This addition of "Tyson and Hobbes" will be an entertaining one.It will also include some lessons that I learned. Really, they are lessons that I learned in the past but chose to ignore. Enough foreshadowing...
I have been working a ton. To be exact, this was my third day off in July and I've AVERAGED 11 hours per shift. So what do I want to do with my day off? RIDE!
My ride started just like any other to get out of Denver. It sure makes me appreciate my home in Boise because I can be on the dirt in 15 minutes there.
Today I am headed for the 4wd drive roads around Cedar Mountain to the Northwest of Woodland Park. I began heading for the hills on 285 and left the city and smog behind. I turned South on 97 and followed Kennedy Gulch. Nothing to special to report. Just a nice leisurely drive on the pavement.
When I got to Westcreek on 67, I turned off the highway and ventured onto the dirt. I came to the first major intersection an pulled over as it was time to plan the route. I can only plan about three turns ahead before I forget what the plan was. This was actually a few more than that from Denver, so I did well today!
From here the plan was to take CR 68 to FR 360. 360 is labeled 4WD in the Benchmark and is what I always look for to get off the beaten path. I saw the sign for "4WD High Clearance Required" and knew it was the turn off. The road was fantastic and I was in a great mood enjoying my freedom for a day from my indentured servitude.
I've been doing a fair amount of dirt on the Tiger and have been wanting to hit some more challenging terrain. I finally got my wish. There were a few sections like this and the Tiger just claws right up it.
I am at the South end of the Hayman fire burn area. It'll come back some day. It has been a good number of years and the process is slow at high altitude.
The wildflowers were out in full force!
Now it was time to make another decision. I pulled out my map again and looked at what the next turn could be. I see that 221 drops down into the canyon and crosses the South Platte River. It then climbs the other side as 540 and meets up with 211. From there I can jump back on the pavement and head 'er home. I pass through the OPEN gate and take off down 221.
The scenery is spectacular!! I can't hardly ride for a minute with out wanting to stop and take photos. One of the nice things about riding by myself is, I can do just that. Plus it is the first day with my new camera. It reminds me a lot of the road into Artillery Dome in Idaho. It follows a knife edge ridge and is definitely a challenging ride.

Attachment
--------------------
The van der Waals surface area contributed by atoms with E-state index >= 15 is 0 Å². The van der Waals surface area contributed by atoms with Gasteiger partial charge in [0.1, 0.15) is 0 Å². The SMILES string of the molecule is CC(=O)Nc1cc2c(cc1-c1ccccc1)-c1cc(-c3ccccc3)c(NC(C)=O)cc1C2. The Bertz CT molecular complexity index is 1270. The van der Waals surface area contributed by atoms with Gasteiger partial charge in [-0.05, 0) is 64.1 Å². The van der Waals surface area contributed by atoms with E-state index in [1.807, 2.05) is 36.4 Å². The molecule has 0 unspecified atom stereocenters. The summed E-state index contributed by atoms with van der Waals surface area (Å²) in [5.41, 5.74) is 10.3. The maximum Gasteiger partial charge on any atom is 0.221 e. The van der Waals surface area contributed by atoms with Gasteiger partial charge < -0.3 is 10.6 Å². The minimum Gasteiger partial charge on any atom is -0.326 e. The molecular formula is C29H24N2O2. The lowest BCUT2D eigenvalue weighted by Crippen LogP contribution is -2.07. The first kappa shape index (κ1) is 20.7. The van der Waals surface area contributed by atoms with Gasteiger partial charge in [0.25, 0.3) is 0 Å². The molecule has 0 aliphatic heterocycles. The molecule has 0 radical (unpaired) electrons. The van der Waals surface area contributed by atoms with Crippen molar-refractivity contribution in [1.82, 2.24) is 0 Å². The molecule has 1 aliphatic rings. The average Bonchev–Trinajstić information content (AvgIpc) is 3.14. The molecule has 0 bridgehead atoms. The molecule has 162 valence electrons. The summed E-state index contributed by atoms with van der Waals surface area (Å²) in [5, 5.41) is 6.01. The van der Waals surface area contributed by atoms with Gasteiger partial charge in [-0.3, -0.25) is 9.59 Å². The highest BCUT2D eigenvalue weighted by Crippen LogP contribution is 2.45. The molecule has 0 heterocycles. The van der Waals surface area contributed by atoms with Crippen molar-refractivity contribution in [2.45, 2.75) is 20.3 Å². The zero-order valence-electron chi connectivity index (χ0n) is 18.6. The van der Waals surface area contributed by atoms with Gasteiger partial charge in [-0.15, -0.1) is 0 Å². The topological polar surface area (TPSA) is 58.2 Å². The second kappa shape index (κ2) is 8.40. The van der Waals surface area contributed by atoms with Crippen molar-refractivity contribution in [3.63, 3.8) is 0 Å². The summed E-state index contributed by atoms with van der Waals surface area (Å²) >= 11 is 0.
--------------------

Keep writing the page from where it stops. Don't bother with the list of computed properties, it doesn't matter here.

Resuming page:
There are a number of these ascents and descents on the road. The dirt is interesting. It is broken down granite with no soil to hold it together. Like a bunch a ball bearings. The ass of the bike is all over the place when I get on the gas. Plus, with all the rain we've had, there are plenty of runoff ruts to negotiate.
Ok, the trail is getting pretty tough at this point for a 500lb bike with 93 hp and street tires. Yes, I still have the Death Wings on. The TKCs are sitting in the garage not mounted. Who wants to change two tires after 14 12-hour days in a row? Hmmmm...more foreshadowing perhaps?
Now we're starting to lose some altitude and head to the valley floor.
I'm riding down some of these steep descents thinking, "Man, I'm glad I'm going DOWN this instead of UP cause I don't know if I can get UP this!" Then I come to a 4WD obstacle. It's an off camber chunk of granite. There's no major drop off, just a goofy angled slope. "OK. No problem." And it wasn't.
I continued on my way towards the valley floor for all of 400 yards and..."THE ROAD IS CLOSED?! YOU'VE GOT TO BE KIDDING ME!! THE GODDAMN ROAD IS CLOSED!!!" We aren't talking about a friendly sign or plastic road barrier. We're talking metal posts and iron rope with no way around. And even if I could get around, I'm in a burn area where nobody would be traveling down the road to clear the fallen tees! In my brief moment of panic, I neglected to take a picture.
I immediately turn around and head back up the mountain toward the obstacle. My mind is racing. I get back to it and this is what it looks like from where I stand.
I got off and had a walk around. Only one way up. Period. No easy way or bypass. I'm not gonna lie. I set up the camera and took a video. My first attempt was complete amateur hour. I couldn't get traction in the gravel and gained no speed. I should have aborted and taken a bigger run. I will humor you with a still shot of me coming off the bike about halfway through the fall.
Right mirror destroyed. I picked the bike up and turned around. I grabbed the camera cause I was done taking pictures at this point. I had a job to do! This time I got a running start. There wasn't a smooth transition onto the rock and it threw me for a loop. I lost my momentum and had to grab the brake. I kept it upright this time and rolled back off the rock but dropped it at the bottom.
At this point I have another moment of panic set in. "What if I can't get up this? I'm by myself!"
I quickly quashed that thought. I have way too much experience in uncomfortable situations in the great outdoors to panic this early. I got the bike back to the starting line and shut it off. I walked up and kicked the loose gravel into the hole to make a smooth run on. Third times the charm!!
EDIT: I've had some issues posting a video. Click the squished picture of the bike directly below.